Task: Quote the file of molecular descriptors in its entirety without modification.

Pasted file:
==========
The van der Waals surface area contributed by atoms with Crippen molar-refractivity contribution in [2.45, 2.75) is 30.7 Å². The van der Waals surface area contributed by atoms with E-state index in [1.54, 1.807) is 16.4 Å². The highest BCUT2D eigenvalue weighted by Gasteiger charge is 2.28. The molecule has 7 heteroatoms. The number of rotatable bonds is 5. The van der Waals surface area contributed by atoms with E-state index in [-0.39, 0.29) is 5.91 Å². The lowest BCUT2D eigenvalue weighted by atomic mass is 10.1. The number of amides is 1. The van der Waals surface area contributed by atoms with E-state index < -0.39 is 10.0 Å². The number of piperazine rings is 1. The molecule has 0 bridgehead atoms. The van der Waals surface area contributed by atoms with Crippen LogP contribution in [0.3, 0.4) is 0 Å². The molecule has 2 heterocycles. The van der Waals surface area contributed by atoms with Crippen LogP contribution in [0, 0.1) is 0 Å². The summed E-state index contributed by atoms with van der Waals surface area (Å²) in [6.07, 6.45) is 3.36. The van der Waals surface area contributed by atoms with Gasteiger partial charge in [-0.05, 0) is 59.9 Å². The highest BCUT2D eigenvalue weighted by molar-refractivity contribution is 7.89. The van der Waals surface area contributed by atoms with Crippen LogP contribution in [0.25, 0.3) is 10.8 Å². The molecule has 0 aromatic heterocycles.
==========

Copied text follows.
The van der Waals surface area contributed by atoms with Crippen molar-refractivity contribution in [2.45, 2.75) is 30.7 Å². The van der Waals surface area contributed by atoms with E-state index in [1.54, 1.807) is 16.4 Å². The highest BCUT2D eigenvalue weighted by Gasteiger charge is 2.28. The molecule has 7 heteroatoms. The number of rotatable bonds is 5. The van der Waals surface area contributed by atoms with E-state index in [-0.39, 0.29) is 5.91 Å². The lowest BCUT2D eigenvalue weighted by atomic mass is 10.1. The number of amides is 1. The van der Waals surface area contributed by atoms with E-state index < -0.39 is 10.0 Å². The number of piperazine rings is 1. The molecule has 0 bridgehead atoms. The van der Waals surface area contributed by atoms with Crippen LogP contribution in [0.3, 0.4) is 0 Å². The molecule has 2 heterocycles. The van der Waals surface area contributed by atoms with Crippen LogP contribution in [0, 0.1) is 0 Å². The summed E-state index contributed by atoms with van der Waals surface area (Å²) in [6.07, 6.45) is 3.36. The van der Waals surface area contributed by atoms with Gasteiger partial charge in [-0.05, 0) is 59.9 Å². The highest BCUT2D eigenvalue weighted by molar-refractivity contribution is 7.89. The van der Waals surface area contributed by atoms with Crippen LogP contribution in [0.25, 0.3) is 10.8 Å². The molecule has 0 aromatic heterocycles.